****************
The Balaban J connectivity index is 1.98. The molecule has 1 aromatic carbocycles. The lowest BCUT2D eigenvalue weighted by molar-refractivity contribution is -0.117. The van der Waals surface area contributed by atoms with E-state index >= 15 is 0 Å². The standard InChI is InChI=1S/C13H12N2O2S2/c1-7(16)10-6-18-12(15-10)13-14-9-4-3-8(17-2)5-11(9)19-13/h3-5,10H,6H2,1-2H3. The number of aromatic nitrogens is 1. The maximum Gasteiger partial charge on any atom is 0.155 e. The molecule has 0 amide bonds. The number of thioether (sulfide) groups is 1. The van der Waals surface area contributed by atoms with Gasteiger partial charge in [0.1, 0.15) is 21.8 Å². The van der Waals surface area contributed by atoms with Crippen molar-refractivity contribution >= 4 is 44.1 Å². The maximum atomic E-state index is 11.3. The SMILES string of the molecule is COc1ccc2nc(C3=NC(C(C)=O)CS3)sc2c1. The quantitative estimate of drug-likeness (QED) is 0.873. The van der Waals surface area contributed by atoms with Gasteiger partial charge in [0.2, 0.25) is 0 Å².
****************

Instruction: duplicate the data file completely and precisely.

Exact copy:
The Balaban J connectivity index is 1.98. The molecule has 1 aromatic carbocycles. The lowest BCUT2D eigenvalue weighted by molar-refractivity contribution is -0.117. The van der Waals surface area contributed by atoms with E-state index >= 15 is 0 Å². The standard InChI is InChI=1S/C13H12N2O2S2/c1-7(16)10-6-18-12(15-10)13-14-9-4-3-8(17-2)5-11(9)19-13/h3-5,10H,6H2,1-2H3. The number of aromatic nitrogens is 1. The maximum Gasteiger partial charge on any atom is 0.155 e. The molecule has 0 amide bonds. The number of thioether (sulfide) groups is 1. The van der Waals surface area contributed by atoms with Gasteiger partial charge in [0.1, 0.15) is 21.8 Å². The van der Waals surface area contributed by atoms with Crippen molar-refractivity contribution >= 4 is 44.1 Å². The maximum atomic E-state index is 11.3. The SMILES string of the molecule is COc1ccc2nc(C3=NC(C(C)=O)CS3)sc2c1. The quantitative estimate of drug-likeness (QED) is 0.873. The van der Waals surface area contributed by atoms with Gasteiger partial charge in [0.2, 0.25) is 0 Å².